About the Species
Alaska pollockâ€”also known as walleye pollockâ€”is a key species in the Alaska groundfish complex and a target species for one of the world's largest fisheries. Pollock is a semipelagic schooling fish widely distributed in the North Pacific Ocean with largest concentrations in the eastern Bearing Sea.
U.S. wild-caught Alaska pollock is a smart seafood choice because it is sustainably managed and responsibly harvested under U.S. regulations.
Above target population levels.
At recommended levels.
The Alaska pollock fishery uses midwater trawl nets that, although sometimes making contact with the bottom, have minimal impact on habitat.
The Alaska pollock fishery is one of the cleanest in terms of incidental catch of other species (less than 1 percent).
- The 2017 stock assessments for the Aleutian Islands, Eastern Bering Sea, and Western/Central/West Yakutat Gulf of Alaska indicate that pollock stocks are not overfished.
- In the eastern Bering Sea and Gulf of Alaska, pollock spawning biomass is estimated to be above the target level.
- To assess the health of the pollock population, scientists estimate the female spawning biomass—a measure of the pollock stock’s ability to reproduce.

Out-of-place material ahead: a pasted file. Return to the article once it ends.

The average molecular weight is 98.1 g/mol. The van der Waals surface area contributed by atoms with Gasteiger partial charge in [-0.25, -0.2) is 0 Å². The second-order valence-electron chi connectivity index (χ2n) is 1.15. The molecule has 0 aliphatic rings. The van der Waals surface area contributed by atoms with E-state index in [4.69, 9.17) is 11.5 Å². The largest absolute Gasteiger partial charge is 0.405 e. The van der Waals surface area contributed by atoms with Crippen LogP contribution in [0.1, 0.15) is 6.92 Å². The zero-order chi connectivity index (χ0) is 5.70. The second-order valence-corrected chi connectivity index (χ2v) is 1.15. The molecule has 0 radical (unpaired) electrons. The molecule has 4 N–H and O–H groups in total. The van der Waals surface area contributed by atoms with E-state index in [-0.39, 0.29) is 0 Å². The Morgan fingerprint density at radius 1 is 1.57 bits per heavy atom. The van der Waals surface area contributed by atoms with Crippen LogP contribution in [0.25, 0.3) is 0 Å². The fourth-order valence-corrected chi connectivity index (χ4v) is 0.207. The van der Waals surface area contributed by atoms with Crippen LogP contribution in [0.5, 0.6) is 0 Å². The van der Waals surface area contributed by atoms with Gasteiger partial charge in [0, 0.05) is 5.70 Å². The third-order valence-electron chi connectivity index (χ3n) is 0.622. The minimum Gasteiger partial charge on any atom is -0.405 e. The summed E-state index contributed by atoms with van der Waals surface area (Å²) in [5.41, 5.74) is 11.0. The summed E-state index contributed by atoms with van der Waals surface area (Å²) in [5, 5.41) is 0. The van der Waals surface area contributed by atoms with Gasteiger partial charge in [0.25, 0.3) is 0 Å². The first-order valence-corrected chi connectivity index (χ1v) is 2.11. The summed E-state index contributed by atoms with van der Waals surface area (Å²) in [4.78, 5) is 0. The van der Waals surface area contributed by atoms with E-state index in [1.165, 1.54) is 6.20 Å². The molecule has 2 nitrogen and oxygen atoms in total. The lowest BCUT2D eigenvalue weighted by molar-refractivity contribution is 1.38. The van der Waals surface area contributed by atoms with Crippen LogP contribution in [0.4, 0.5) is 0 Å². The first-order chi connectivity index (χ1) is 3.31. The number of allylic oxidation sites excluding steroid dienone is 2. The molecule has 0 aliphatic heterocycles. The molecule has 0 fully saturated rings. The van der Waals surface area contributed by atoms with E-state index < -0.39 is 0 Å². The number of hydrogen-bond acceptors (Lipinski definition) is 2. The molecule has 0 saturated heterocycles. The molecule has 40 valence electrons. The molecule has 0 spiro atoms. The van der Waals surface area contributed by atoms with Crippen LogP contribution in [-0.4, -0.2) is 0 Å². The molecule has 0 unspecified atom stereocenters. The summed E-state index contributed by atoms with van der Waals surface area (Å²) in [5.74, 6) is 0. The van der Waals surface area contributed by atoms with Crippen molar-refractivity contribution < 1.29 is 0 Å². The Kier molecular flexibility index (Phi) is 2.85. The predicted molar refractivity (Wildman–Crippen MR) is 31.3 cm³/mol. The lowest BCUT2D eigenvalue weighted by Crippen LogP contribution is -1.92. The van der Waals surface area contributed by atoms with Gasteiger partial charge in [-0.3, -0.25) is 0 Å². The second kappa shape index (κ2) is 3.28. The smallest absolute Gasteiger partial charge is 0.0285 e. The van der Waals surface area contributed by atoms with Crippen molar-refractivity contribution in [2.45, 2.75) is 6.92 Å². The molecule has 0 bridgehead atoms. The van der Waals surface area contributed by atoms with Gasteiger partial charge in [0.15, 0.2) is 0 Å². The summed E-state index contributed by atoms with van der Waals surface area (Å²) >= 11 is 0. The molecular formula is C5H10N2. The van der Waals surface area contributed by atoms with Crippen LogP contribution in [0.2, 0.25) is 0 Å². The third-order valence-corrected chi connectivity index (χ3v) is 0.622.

- Regulations for the pollock fishery aim to conserve the spawning population to ensure pollock can successfully reproduce and keep the population size at healthy levels.
- The overfished status for the Bogoslof and Southeast Gulf of Alaska stocks is unknown. These areas are also closed to fishing for pollock with trawl gear.
- No stocks are currently subject to overfishing.
- Pollock is a member of the cod family.
- They can grow as long as 3 feet but typically reach lengths between 12 and 20 inches and weigh between 1 and 3 pounds.
- They have speckled coloring that helps them blend in with the seafloor to avoid predators.
- Alaska pollock grow fast and have a relatively short life span of about 12 years.
- As a result, they are generally more productive compared to slower growing, longer living species.